A male jaguar has roamed the Santa Rita Mountains’ eastern flank for at least nine months, photos obtained from the federal government show.
The remote cameras have photographed the big cat in five locations on seven occasions since October.
Three times, the federally financed remote cameras photographed the jaguar immediately west of the proposed Rosemont Mine site in the mountains southeast of Tucson.
The photos were taken for the U.S. Fish and Wildlife Service by University of Arizona cameras as follow-up after a hunter gave state authorities a photo of a jaguar’s tail that he took last September in the Santa Ritas.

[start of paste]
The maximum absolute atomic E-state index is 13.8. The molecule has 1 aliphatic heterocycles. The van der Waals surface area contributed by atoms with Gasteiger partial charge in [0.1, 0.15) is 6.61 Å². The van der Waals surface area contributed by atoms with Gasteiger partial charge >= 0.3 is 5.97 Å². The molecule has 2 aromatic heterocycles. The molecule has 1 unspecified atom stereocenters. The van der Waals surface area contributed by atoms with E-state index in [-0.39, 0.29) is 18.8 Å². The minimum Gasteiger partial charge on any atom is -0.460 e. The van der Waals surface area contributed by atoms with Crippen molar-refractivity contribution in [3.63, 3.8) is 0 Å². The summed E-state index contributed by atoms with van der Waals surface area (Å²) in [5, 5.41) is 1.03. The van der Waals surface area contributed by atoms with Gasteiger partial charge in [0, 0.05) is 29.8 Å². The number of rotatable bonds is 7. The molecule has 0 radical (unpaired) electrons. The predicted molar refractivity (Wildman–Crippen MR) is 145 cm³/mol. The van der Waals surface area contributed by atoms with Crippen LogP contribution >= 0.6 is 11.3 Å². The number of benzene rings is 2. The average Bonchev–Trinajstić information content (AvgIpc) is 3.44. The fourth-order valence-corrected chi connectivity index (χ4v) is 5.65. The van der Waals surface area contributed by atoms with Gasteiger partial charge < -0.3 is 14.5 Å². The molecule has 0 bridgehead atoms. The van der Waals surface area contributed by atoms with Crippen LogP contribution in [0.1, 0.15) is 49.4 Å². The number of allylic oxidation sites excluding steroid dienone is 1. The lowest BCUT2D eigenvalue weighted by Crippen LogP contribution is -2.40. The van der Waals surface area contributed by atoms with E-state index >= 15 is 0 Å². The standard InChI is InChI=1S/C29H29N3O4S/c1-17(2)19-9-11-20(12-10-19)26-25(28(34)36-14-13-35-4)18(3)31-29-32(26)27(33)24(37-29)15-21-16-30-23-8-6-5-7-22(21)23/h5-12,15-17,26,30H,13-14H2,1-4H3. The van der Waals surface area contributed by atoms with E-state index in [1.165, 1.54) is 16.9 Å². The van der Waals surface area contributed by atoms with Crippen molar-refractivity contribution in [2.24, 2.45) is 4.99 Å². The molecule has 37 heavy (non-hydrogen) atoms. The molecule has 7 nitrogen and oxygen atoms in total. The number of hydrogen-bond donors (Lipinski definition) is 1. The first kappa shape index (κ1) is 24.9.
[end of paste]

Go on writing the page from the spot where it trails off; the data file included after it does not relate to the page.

The sightings next to the mine site were at roughly the same location where the earlier jaguar tail photo was taken, wildlife service officials said. Other photos ranged from two to 15 miles from the mine site.
The photos were provided to the Star this week by Fish and Wildlife in response to a Freedom of Information Act request. All were taken at night of the nocturnal beast. They show the jaguar, an endangered species, running, walking or standing in rocky, grassy terrain.
This is the only jaguar known to live in the United States since the 15-year-old known as Macho B died in Arizona in March 2009.
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